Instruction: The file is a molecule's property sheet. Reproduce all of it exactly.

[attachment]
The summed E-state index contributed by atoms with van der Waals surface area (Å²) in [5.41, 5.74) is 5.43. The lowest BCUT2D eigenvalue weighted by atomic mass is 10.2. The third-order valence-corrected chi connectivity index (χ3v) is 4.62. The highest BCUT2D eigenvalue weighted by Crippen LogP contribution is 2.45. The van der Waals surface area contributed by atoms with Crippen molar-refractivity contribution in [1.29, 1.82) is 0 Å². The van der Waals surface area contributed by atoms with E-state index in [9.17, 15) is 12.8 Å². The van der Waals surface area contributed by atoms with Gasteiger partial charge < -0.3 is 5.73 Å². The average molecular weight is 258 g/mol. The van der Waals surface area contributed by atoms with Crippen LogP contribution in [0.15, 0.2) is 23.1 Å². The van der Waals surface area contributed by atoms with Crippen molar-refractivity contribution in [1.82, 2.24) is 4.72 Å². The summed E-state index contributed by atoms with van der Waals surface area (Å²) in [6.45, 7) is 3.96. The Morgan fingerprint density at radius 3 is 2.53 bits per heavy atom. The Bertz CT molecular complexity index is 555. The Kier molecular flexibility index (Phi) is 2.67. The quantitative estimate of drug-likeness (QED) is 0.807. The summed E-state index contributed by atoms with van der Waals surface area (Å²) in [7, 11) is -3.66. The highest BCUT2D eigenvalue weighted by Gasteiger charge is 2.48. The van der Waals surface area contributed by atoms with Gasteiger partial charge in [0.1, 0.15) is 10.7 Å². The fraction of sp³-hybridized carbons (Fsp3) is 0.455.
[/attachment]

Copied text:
The summed E-state index contributed by atoms with van der Waals surface area (Å²) in [5.41, 5.74) is 5.43. The lowest BCUT2D eigenvalue weighted by atomic mass is 10.2. The third-order valence-corrected chi connectivity index (χ3v) is 4.62. The highest BCUT2D eigenvalue weighted by Crippen LogP contribution is 2.45. The van der Waals surface area contributed by atoms with Crippen molar-refractivity contribution in [1.29, 1.82) is 0 Å². The van der Waals surface area contributed by atoms with E-state index in [9.17, 15) is 12.8 Å². The van der Waals surface area contributed by atoms with Gasteiger partial charge < -0.3 is 5.73 Å². The average molecular weight is 258 g/mol. The van der Waals surface area contributed by atoms with Crippen LogP contribution in [0.15, 0.2) is 23.1 Å². The van der Waals surface area contributed by atoms with Crippen molar-refractivity contribution in [1.82, 2.24) is 4.72 Å². The summed E-state index contributed by atoms with van der Waals surface area (Å²) in [6.45, 7) is 3.96. The Morgan fingerprint density at radius 3 is 2.53 bits per heavy atom. The Bertz CT molecular complexity index is 555. The Kier molecular flexibility index (Phi) is 2.67. The quantitative estimate of drug-likeness (QED) is 0.807. The summed E-state index contributed by atoms with van der Waals surface area (Å²) in [7, 11) is -3.66. The highest BCUT2D eigenvalue weighted by Gasteiger charge is 2.48. The van der Waals surface area contributed by atoms with Gasteiger partial charge in [0.1, 0.15) is 10.7 Å². The fraction of sp³-hybridized carbons (Fsp3) is 0.455.